Smart Toiletries & Hygiene Supplies
1 Diva Cup (for people with periods): better for the Earth, better for your luggage — the Diva cup is reusable, hygienic, and actually way more convenient than tampons or pads as they need to be changed less frequently. They’re really comfortable once you get used to them and carry a lower risk of TSS or leaking.
1 pack of GoToobs: These reusable, easy-squeeze bottles are great for filling with your need-to-have toiletries that are hard to source on the road.
1 folding toothbrush: I love this so much because those stupid clip-on toothbrush protectors always get lost or broken in my bag!
1 bar Lush solid shampoo with a metal carrying case: I love the Seanik shampoo bar, as it breathes life into my easily greasy, thin hair!
1 dry shampoo: For days when showering is just too hard
1 pack hair ties: For days when getting out dry shampoo is just too hard
1 small hairbrush: The folding hairbrushes always break for me, so I go for a small, sturdy mini hairbush
1 pair Tweezers: Because god forbid I go more than a few days without plucking those random chin hairs that love to pop up overnight.
1 Neutrogena solid sunscreen: Who doesn’t love a good solid for liquid swap? Great to keep in your bag without worrying about sunscreen explosions
1 razor and pack of favorite razor heads: It can be hard to find my favorite brand abroad sometimes, so I always bring them with me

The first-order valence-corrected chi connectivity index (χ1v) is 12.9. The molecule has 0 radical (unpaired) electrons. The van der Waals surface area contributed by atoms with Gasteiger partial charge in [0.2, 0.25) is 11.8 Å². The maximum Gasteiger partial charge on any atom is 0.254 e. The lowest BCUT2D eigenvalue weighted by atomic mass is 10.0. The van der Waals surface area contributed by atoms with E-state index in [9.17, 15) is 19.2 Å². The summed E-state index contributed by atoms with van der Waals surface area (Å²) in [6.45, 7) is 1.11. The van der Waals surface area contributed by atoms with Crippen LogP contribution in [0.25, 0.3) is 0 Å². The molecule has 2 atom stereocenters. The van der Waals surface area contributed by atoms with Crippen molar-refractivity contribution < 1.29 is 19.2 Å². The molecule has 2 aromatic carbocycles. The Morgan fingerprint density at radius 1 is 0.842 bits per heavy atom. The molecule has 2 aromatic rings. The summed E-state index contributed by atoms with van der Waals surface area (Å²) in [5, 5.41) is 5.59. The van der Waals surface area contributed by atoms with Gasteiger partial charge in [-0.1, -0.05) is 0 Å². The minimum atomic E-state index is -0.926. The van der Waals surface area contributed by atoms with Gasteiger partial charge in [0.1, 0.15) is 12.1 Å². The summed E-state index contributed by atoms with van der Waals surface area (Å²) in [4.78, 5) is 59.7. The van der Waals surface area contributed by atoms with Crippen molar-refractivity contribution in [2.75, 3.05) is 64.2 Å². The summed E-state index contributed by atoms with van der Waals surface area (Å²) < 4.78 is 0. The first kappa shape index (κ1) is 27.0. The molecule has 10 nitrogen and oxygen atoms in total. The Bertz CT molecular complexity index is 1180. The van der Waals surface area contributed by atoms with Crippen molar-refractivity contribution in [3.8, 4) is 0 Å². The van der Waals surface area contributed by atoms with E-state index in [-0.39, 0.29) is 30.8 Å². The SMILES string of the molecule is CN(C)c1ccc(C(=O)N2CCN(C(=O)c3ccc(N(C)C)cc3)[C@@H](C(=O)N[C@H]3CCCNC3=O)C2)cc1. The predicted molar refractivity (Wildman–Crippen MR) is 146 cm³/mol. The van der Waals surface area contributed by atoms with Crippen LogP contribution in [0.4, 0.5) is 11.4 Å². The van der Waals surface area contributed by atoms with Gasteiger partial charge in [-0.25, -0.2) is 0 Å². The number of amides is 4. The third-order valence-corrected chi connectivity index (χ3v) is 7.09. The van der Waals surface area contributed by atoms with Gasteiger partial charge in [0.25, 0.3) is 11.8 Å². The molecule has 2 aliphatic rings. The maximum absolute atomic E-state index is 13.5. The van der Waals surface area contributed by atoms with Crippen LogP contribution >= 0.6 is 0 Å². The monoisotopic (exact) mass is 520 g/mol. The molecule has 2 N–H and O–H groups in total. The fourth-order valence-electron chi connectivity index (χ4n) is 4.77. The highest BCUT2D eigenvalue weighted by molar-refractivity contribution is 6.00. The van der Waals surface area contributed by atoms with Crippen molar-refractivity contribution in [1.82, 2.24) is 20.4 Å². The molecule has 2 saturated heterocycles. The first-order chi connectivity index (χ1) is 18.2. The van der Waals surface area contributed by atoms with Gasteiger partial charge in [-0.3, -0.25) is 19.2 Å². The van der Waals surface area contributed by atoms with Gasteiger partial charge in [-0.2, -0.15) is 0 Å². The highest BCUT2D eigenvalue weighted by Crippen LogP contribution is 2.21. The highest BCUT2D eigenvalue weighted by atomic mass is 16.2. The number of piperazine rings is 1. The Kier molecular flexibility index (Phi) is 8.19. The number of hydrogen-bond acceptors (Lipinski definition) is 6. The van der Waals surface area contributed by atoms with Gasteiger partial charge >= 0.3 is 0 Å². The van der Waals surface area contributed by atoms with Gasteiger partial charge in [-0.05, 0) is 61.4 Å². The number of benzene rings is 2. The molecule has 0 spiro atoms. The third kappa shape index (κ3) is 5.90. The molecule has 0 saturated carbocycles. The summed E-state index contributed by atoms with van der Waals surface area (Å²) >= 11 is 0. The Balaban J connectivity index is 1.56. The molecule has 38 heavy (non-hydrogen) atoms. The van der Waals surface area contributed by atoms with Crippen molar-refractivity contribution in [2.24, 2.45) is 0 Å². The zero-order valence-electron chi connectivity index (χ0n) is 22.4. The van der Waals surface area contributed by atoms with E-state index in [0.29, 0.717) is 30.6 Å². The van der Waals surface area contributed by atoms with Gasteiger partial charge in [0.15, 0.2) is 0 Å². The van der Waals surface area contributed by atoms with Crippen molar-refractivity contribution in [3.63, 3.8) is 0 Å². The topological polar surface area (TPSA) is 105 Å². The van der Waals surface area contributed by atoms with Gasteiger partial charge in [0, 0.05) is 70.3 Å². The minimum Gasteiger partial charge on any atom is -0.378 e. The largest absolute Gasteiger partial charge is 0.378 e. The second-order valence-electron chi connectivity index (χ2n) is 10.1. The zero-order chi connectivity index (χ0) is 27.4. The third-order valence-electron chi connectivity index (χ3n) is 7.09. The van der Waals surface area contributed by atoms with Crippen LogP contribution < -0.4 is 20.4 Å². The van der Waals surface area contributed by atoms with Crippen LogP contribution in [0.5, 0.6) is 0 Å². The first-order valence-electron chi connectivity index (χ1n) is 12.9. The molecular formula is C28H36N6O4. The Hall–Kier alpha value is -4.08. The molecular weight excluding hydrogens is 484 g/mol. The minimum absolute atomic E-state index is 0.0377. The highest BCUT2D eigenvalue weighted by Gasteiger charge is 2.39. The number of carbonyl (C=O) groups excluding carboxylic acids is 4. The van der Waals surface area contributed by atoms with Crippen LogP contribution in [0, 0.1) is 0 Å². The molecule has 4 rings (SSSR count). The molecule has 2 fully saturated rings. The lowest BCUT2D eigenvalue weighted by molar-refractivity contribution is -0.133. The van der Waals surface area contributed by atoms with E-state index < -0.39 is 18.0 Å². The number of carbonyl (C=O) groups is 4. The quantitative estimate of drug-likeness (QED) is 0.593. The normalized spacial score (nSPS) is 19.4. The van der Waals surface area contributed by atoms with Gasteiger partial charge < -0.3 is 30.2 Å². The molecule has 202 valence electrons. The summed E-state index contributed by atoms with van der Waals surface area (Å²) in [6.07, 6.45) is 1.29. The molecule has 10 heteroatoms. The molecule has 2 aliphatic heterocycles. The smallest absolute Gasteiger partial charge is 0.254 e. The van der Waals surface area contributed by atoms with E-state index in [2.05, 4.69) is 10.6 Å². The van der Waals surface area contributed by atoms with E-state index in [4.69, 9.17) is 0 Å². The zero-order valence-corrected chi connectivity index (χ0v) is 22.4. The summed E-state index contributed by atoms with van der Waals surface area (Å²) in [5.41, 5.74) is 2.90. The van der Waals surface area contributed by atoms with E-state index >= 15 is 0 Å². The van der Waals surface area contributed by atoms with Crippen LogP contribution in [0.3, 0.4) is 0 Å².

1 anti-friction stick: Because if you got thick thighs like I do, this is a godsend against fighting the devil that is chub rub. Vaseline also works in a pinch.
All your makeup and can’t-live-without toiletries (moisturizer, face wash, etc) — make sure they are travel-sized (less than 100 milliliters/3.3 ounces). If not, put them in a GoToob in a size suitable for a two week trip to Europe.
Travel Medicines & First Aid
1 bottle Pepto Bismol tablets / bismuth salicylate (pill form): Because the last thing you want when you’re having an upset stomach is to try to find a pharmacy that speaks your language
1 bottle Imodium: For real D-Day intestinal emergency days. I try not to take this unless it’s a massive emergency (i.e. I have to travel that day and don’t have a day to dedicate to shitting my brains out).
1 pack Pedialyte rehydration packs: Theoretically it’s for babies with diarrhea; I use it for hangover emergencies, because I’m an adult.
1 bottle Aleve: I can never find Aleve outside of the US and I find that it works better than other painkillers for me personally.
1 pack earplugs: The best in class, able to withstand even a 12 person dorm
1 set mini padlocks: For securing your valuables in hostels or your daypack on public transit. If you’re prone to losing things, choose ones with a combination instead
1 of your favorite journals: I love Moleskine notebooks, personally, like the hipster wannabe I am.
1reusable water bottle: Make the planet suck less – use less plastic! The water in Europe is drinkable basically everywhere with few exceptions, so save money and plastic and use a reusable bottle.